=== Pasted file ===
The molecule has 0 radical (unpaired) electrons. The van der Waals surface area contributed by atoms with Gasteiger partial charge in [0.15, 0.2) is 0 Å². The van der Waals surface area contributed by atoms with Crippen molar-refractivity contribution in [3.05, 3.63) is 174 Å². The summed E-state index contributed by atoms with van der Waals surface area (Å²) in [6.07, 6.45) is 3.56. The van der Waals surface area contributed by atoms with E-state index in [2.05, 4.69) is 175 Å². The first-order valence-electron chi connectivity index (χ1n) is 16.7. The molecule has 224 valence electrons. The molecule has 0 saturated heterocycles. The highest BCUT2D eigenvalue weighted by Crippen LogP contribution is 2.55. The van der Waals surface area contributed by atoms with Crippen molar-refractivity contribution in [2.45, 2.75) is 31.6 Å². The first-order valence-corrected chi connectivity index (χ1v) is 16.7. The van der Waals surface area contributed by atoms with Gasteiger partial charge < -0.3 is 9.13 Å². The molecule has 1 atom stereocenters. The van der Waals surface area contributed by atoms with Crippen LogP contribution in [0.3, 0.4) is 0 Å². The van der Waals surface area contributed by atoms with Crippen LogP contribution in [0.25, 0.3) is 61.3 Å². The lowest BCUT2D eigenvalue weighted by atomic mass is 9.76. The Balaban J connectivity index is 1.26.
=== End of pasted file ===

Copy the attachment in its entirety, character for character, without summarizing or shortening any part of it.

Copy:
The molecule has 0 radical (unpaired) electrons. The van der Waals surface area contributed by atoms with Gasteiger partial charge in [0.15, 0.2) is 0 Å². The van der Waals surface area contributed by atoms with Crippen molar-refractivity contribution in [3.05, 3.63) is 174 Å². The summed E-state index contributed by atoms with van der Waals surface area (Å²) in [6.07, 6.45) is 3.56. The van der Waals surface area contributed by atoms with E-state index in [2.05, 4.69) is 175 Å². The first-order valence-electron chi connectivity index (χ1n) is 16.7. The molecule has 224 valence electrons. The molecule has 0 saturated heterocycles. The highest BCUT2D eigenvalue weighted by Crippen LogP contribution is 2.55. The van der Waals surface area contributed by atoms with Crippen molar-refractivity contribution in [2.45, 2.75) is 31.6 Å². The first-order valence-corrected chi connectivity index (χ1v) is 16.7. The van der Waals surface area contributed by atoms with Gasteiger partial charge < -0.3 is 9.13 Å². The molecule has 1 atom stereocenters. The van der Waals surface area contributed by atoms with Crippen LogP contribution in [0.3, 0.4) is 0 Å². The van der Waals surface area contributed by atoms with Crippen LogP contribution in [0.25, 0.3) is 61.3 Å². The lowest BCUT2D eigenvalue weighted by atomic mass is 9.76. The Balaban J connectivity index is 1.26.